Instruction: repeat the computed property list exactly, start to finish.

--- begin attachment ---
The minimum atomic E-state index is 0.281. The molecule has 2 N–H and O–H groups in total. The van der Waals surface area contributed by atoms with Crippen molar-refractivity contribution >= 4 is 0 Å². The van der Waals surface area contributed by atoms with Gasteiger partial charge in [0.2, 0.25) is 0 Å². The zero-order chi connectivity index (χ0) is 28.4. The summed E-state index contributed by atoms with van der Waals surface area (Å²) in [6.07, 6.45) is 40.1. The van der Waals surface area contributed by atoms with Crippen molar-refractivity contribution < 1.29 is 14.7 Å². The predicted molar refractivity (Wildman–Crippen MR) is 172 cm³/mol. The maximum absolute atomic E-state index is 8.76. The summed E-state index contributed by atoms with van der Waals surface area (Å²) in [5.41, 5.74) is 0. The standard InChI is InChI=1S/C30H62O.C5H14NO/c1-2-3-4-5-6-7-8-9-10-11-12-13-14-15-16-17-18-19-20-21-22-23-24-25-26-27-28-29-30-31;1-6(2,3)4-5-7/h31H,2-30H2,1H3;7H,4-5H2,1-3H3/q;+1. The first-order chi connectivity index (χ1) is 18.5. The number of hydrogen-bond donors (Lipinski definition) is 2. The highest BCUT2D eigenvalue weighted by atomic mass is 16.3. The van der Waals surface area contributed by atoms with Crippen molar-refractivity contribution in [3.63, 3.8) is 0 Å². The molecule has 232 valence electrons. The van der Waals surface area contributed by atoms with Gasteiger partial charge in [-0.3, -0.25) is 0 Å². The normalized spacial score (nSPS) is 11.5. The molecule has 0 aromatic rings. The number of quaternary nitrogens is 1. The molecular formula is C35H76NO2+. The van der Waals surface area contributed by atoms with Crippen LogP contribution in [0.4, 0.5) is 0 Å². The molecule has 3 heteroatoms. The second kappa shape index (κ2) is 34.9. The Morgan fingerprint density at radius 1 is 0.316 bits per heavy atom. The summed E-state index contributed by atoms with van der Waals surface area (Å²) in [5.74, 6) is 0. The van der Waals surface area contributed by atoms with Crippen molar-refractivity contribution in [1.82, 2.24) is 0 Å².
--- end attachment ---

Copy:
The minimum atomic E-state index is 0.281. The molecule has 2 N–H and O–H groups in total. The van der Waals surface area contributed by atoms with Crippen molar-refractivity contribution >= 4 is 0 Å². The van der Waals surface area contributed by atoms with Gasteiger partial charge in [0.2, 0.25) is 0 Å². The zero-order chi connectivity index (χ0) is 28.4. The summed E-state index contributed by atoms with van der Waals surface area (Å²) in [6.07, 6.45) is 40.1. The van der Waals surface area contributed by atoms with Crippen molar-refractivity contribution < 1.29 is 14.7 Å². The predicted molar refractivity (Wildman–Crippen MR) is 172 cm³/mol. The maximum absolute atomic E-state index is 8.76. The summed E-state index contributed by atoms with van der Waals surface area (Å²) in [5.41, 5.74) is 0. The standard InChI is InChI=1S/C30H62O.C5H14NO/c1-2-3-4-5-6-7-8-9-10-11-12-13-14-15-16-17-18-19-20-21-22-23-24-25-26-27-28-29-30-31;1-6(2,3)4-5-7/h31H,2-30H2,1H3;7H,4-5H2,1-3H3/q;+1. The first-order chi connectivity index (χ1) is 18.5. The number of hydrogen-bond donors (Lipinski definition) is 2. The highest BCUT2D eigenvalue weighted by atomic mass is 16.3. The van der Waals surface area contributed by atoms with Crippen molar-refractivity contribution in [3.63, 3.8) is 0 Å². The molecule has 232 valence electrons. The van der Waals surface area contributed by atoms with Gasteiger partial charge in [-0.3, -0.25) is 0 Å². The normalized spacial score (nSPS) is 11.5. The molecule has 0 aromatic rings. The number of quaternary nitrogens is 1. The molecular formula is C35H76NO2+. The van der Waals surface area contributed by atoms with Crippen LogP contribution in [0.4, 0.5) is 0 Å². The molecule has 3 heteroatoms. The second kappa shape index (κ2) is 34.9. The Morgan fingerprint density at radius 1 is 0.316 bits per heavy atom. The summed E-state index contributed by atoms with van der Waals surface area (Å²) in [5.74, 6) is 0. The van der Waals surface area contributed by atoms with Crippen molar-refractivity contribution in [1.82, 2.24) is 0 Å².